Standing on holy ground, wearing shoes [Landmarks
|Title||Standing on holy ground, wearing shoes [Landmarks: an anthology of new Atlantic Canadian poetry of the land]|
|Author(s)||Steven (Reviewer) Laird, Hugh MacDonald, Brent (EDITOR) MacLaine|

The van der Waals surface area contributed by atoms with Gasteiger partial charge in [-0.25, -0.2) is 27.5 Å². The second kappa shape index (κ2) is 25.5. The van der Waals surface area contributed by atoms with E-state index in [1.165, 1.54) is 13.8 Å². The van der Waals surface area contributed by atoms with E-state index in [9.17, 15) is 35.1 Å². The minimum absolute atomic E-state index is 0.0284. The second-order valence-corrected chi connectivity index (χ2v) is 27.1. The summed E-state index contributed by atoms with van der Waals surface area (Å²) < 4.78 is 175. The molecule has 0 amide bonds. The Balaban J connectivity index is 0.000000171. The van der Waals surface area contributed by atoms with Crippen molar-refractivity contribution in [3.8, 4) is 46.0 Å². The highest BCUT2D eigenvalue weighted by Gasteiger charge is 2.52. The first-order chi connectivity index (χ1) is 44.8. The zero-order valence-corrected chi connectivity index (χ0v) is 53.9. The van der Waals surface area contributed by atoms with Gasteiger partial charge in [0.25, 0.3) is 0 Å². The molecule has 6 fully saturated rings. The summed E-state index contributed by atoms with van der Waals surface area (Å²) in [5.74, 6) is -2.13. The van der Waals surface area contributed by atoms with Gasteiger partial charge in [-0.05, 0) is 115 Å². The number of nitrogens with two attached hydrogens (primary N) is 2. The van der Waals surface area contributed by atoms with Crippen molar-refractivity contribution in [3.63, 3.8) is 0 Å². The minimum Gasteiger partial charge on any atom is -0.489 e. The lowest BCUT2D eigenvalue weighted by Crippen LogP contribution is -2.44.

|Abstract||'Amid the chaos, confusion, and uncertainties of daily life, poems can show us where and how to find meaning... They orient us.' The ways in which this meaning is discovered through poetry have to do with intensity of speech, bright sharp language, the language of the human spirit as it moves through and tries to come to accommodation with the wild, the landscape. And there is precious little that lifts off the page in this collection. What you tend to hear is really only one mind--nostalgic, inward, self-reflecting, meditative--rather than the lively gabble of a kitchen party or the leap of the heart confronted with wildness or unearthing some lost traces of family history. Shauna McCabe, in 'Stream Trinity' writes: 'where mill stream / meets field / where water / meets land / where silver / meets gold / where blood / meets flesh / and where one ends / and the other begins/ becomes indistinguishable.' Too many of the poems here are indeed indistinguishable from the drone of most poetry published elsewhere in Canada. These are pertinent questions in approaching this collection of 87 new, unpublished poems by 50 contemporary writers from, or with strong ties to, the Atlantic Provinces. With no more than two or three pieces by each poet, this is not an anthology to showcase individual poets so much as to present the poems themselves. The collection is arranged in alphabetical order by poet, rather than in any thematic or chronological order. Given this presentation, there's a wonderful weird progression at work here, with one poem playing against the next in subtle ways. Tammy Armstrong's opening reminiscence of stacking firewood with her sister leads directly into Brian Bartlett's look at the memories caught in highly-polished wood grain. Joe Blades, Lesley Choyce, Sue MacLeod, Annie Hayes and Robin McGrath strew, throughout the book, echoes of the discovery of things left behind in the earth. Crows, herons, foxes, seals, gulls, rabbits, even hummingbirds personify both land and attitudes in poem after poem. You could read this book as one long hymn to the struggle 'against the process of forgetting' as Matt Robinson writes in 'Winter Felt'. This emphasis on memory, on the past, is what gives the book a shape, almost a narrative.|
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